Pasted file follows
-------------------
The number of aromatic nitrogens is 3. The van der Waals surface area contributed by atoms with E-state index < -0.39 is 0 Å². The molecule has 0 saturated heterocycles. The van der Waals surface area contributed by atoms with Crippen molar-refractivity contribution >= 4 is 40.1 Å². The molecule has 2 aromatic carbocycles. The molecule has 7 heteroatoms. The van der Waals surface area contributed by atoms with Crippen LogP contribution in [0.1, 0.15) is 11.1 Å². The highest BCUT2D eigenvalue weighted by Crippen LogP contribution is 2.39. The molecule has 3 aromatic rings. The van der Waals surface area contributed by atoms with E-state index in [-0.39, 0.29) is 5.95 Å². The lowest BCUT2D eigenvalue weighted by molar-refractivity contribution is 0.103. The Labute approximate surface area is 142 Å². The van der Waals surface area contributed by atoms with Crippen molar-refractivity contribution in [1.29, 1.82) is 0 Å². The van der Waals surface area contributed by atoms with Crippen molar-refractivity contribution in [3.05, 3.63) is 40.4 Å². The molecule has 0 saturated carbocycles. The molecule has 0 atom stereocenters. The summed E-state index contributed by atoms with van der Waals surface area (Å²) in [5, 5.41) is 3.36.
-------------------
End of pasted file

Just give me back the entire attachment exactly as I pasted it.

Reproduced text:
The number of aromatic nitrogens is 3. The van der Waals surface area contributed by atoms with E-state index < -0.39 is 0 Å². The molecule has 0 saturated heterocycles. The van der Waals surface area contributed by atoms with Crippen molar-refractivity contribution >= 4 is 40.1 Å². The molecule has 2 aromatic carbocycles. The molecule has 7 heteroatoms. The van der Waals surface area contributed by atoms with Crippen LogP contribution in [0.1, 0.15) is 11.1 Å². The highest BCUT2D eigenvalue weighted by Crippen LogP contribution is 2.39. The molecule has 3 aromatic rings. The van der Waals surface area contributed by atoms with E-state index in [-0.39, 0.29) is 5.95 Å². The lowest BCUT2D eigenvalue weighted by molar-refractivity contribution is 0.103. The Labute approximate surface area is 142 Å². The van der Waals surface area contributed by atoms with Crippen molar-refractivity contribution in [1.29, 1.82) is 0 Å². The van der Waals surface area contributed by atoms with Crippen molar-refractivity contribution in [3.05, 3.63) is 40.4 Å². The molecule has 0 saturated carbocycles. The molecule has 0 atom stereocenters. The summed E-state index contributed by atoms with van der Waals surface area (Å²) in [5, 5.41) is 3.36.